Lack or sleep is associated with several health concerns. Depression, memory problems and metabolic issues are just a few. Recent in-depth studies show that adults require between 7-9 hours of sleep per night. Younger people including college age people need more but unfortunately we are all getting significantly less. We see an increase in inflammation, obesity and emotional stability in those who are chronically sleep deprived. If there is one thing you can do to improve your health getting more rest and sleep may be the most important. Cardiovascular disease and cancers are also linked with insomnia.
Light exposure affects our circadian rhythm and our quality of sleep. Waking up feeling rested and energized indicates a proper amount of deep sleep has occurred. Black out blinds and a cool room are helpful. So is reducing light exposure after dark especially from screens. F.lux is a tool to reduce the blue light rays of screens if they must be used. Wearing orange coloured glasses is another option. Turning down lights in the evening and using this time for quiet activities and rest is important.
With electricity we work longer hours and have less time outdoors. Getting adequate daytime bright light anchors our circadian rhythm. Time zone travel and shift work are especially difficult for our bodies to adapt to. Alternating shift work is the worst. For travel you can take melatonin at the time you will go to bed in your new location. This helps you adjust to the new time zone and mitigates the discomforts of jet lag.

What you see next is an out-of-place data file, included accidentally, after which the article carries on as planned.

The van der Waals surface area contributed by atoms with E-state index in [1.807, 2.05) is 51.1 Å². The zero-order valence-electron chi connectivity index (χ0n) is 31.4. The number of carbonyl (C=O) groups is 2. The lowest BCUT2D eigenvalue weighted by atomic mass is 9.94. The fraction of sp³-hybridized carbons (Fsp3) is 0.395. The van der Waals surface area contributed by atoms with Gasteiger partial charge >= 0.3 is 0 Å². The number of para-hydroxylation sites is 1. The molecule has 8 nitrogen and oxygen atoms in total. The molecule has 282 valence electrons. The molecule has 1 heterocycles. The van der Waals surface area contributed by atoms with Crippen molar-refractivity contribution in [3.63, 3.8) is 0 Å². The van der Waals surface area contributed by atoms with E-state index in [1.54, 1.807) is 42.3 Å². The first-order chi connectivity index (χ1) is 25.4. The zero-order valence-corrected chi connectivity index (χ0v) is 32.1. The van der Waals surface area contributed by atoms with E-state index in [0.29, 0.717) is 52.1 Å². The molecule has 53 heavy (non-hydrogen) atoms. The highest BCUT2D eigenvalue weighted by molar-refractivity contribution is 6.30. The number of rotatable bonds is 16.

Melatonin also has an important regulatory effect on immunity. Those with adequate exposure to darkness are less likely to develop cancer than those with more artificial light. Anyone with chronic infection or autoimmune disease ought to focus on getting enough sleep as part of their treatment plan.
Allow more time to sleep than you need and wake up without an alarm whenever possible. Evening is not a time for stressful conversations but instead a time of unwinding from the day. The bedroom needs to be kept clear of electronics of all sorts.
Diet plays a role in insomnia. Studies show that not enough fat or carbohydrates contribute to poor sleep. Carbohydrates are needed to increase tryptophan in entering the pineal gland. Protein and fat are more satiating and this carries through the night. Often insomnia is a blood sugar issue. Sleep deprivation can lead to insulin resistance and weight gain.
Caffeine can contribute to sleep loss days after it is consumed. Fifty per cent of people don’t metabolize caffeine and for those with sleep problems reducing or removing caffeine completely is important. Not consuming any caffeine after noon is best.
Aerobic exercise can help with deeper sleep, depression and anxiety. It protects against the harmful consequences of stress if not overdone. Signs of too much exercise include insomnia, muscle fatigue, waking up not rested, poor recovery and a decline in cognitive function and performance.